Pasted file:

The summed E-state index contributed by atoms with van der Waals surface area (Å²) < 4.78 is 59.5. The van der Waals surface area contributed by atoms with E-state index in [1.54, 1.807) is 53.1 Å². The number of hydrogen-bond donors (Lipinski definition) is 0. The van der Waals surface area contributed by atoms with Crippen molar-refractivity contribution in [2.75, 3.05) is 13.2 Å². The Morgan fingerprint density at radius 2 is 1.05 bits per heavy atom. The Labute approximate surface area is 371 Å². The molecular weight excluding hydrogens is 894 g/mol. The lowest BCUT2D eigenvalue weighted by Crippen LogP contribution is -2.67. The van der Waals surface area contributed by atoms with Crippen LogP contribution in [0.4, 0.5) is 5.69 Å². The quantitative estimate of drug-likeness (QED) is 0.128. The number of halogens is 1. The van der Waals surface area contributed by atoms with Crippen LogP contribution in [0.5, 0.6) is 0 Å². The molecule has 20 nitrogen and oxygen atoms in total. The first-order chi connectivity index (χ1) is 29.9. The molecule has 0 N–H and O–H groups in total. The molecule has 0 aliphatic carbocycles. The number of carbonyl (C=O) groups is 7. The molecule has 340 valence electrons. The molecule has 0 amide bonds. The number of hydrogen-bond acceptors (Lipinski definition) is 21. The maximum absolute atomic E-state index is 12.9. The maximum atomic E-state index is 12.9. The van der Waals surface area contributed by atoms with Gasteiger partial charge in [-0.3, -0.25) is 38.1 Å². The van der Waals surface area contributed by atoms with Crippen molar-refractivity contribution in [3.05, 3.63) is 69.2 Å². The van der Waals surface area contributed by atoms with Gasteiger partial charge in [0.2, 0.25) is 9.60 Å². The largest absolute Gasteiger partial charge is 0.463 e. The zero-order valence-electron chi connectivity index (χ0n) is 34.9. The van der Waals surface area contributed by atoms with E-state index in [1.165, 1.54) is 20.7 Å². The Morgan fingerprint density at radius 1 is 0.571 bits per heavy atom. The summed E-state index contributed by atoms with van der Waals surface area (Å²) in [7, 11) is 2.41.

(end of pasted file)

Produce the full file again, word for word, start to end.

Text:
The summed E-state index contributed by atoms with van der Waals surface area (Å²) < 4.78 is 59.5. The van der Waals surface area contributed by atoms with E-state index in [1.54, 1.807) is 53.1 Å². The number of hydrogen-bond donors (Lipinski definition) is 0. The van der Waals surface area contributed by atoms with Crippen molar-refractivity contribution in [2.75, 3.05) is 13.2 Å². The Morgan fingerprint density at radius 2 is 1.05 bits per heavy atom. The Labute approximate surface area is 371 Å². The molecular weight excluding hydrogens is 894 g/mol. The lowest BCUT2D eigenvalue weighted by Crippen LogP contribution is -2.67. The van der Waals surface area contributed by atoms with Crippen LogP contribution in [0.4, 0.5) is 5.69 Å². The quantitative estimate of drug-likeness (QED) is 0.128. The number of halogens is 1. The van der Waals surface area contributed by atoms with Crippen LogP contribution in [0.5, 0.6) is 0 Å². The molecule has 20 nitrogen and oxygen atoms in total. The first-order chi connectivity index (χ1) is 29.9. The molecule has 0 N–H and O–H groups in total. The molecule has 0 aliphatic carbocycles. The number of carbonyl (C=O) groups is 7. The molecule has 340 valence electrons. The molecule has 0 amide bonds. The number of hydrogen-bond acceptors (Lipinski definition) is 21. The maximum absolute atomic E-state index is 12.9. The maximum atomic E-state index is 12.9. The van der Waals surface area contributed by atoms with Gasteiger partial charge in [-0.3, -0.25) is 38.1 Å². The van der Waals surface area contributed by atoms with Crippen molar-refractivity contribution in [3.05, 3.63) is 69.2 Å². The van der Waals surface area contributed by atoms with Gasteiger partial charge in [0.2, 0.25) is 9.60 Å². The largest absolute Gasteiger partial charge is 0.463 e. The zero-order valence-electron chi connectivity index (χ0n) is 34.9. The van der Waals surface area contributed by atoms with E-state index in [1.165, 1.54) is 20.7 Å². The Morgan fingerprint density at radius 1 is 0.571 bits per heavy atom. The summed E-state index contributed by atoms with van der Waals surface area (Å²) in [7, 11) is 2.41.